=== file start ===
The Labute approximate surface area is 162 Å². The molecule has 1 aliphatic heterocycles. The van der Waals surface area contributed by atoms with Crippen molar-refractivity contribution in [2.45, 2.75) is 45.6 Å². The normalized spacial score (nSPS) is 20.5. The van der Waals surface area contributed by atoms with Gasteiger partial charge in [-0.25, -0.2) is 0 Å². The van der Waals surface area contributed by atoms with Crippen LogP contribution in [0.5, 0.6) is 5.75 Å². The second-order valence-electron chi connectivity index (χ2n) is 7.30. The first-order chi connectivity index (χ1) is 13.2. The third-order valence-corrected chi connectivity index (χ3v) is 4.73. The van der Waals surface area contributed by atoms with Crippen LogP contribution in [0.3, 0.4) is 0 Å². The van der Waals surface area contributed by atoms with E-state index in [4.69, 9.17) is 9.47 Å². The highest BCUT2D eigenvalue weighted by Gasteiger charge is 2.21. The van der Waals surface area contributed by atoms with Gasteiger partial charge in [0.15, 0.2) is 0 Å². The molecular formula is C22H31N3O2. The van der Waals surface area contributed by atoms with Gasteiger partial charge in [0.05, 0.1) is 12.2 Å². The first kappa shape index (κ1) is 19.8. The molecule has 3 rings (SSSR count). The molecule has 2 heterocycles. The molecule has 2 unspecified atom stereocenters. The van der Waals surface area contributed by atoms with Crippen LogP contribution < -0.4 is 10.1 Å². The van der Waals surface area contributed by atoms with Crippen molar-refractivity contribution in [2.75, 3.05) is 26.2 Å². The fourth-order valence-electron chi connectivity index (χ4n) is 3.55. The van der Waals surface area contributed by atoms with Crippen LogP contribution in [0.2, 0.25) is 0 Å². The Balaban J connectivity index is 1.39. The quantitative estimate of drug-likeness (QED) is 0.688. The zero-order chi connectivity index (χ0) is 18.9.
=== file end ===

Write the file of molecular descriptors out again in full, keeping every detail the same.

The Labute approximate surface area is 162 Å². The molecule has 1 aliphatic heterocycles. The van der Waals surface area contributed by atoms with Crippen molar-refractivity contribution in [2.45, 2.75) is 45.6 Å². The normalized spacial score (nSPS) is 20.5. The van der Waals surface area contributed by atoms with Gasteiger partial charge in [-0.25, -0.2) is 0 Å². The van der Waals surface area contributed by atoms with Crippen LogP contribution in [0.5, 0.6) is 5.75 Å². The second-order valence-electron chi connectivity index (χ2n) is 7.30. The first-order chi connectivity index (χ1) is 13.2. The third-order valence-corrected chi connectivity index (χ3v) is 4.73. The van der Waals surface area contributed by atoms with Crippen LogP contribution in [0.3, 0.4) is 0 Å². The van der Waals surface area contributed by atoms with E-state index in [4.69, 9.17) is 9.47 Å². The highest BCUT2D eigenvalue weighted by Gasteiger charge is 2.21. The van der Waals surface area contributed by atoms with Gasteiger partial charge in [0.15, 0.2) is 0 Å². The molecular formula is C22H31N3O2. The van der Waals surface area contributed by atoms with Gasteiger partial charge in [0.05, 0.1) is 12.2 Å². The first kappa shape index (κ1) is 19.8. The molecule has 3 rings (SSSR count). The molecule has 2 heterocycles. The molecule has 2 unspecified atom stereocenters. The van der Waals surface area contributed by atoms with Crippen LogP contribution < -0.4 is 10.1 Å². The van der Waals surface area contributed by atoms with Crippen molar-refractivity contribution in [2.75, 3.05) is 26.2 Å². The fourth-order valence-electron chi connectivity index (χ4n) is 3.55. The van der Waals surface area contributed by atoms with Crippen LogP contribution in [0.2, 0.25) is 0 Å². The Balaban J connectivity index is 1.39. The quantitative estimate of drug-likeness (QED) is 0.688. The zero-order chi connectivity index (χ0) is 18.9.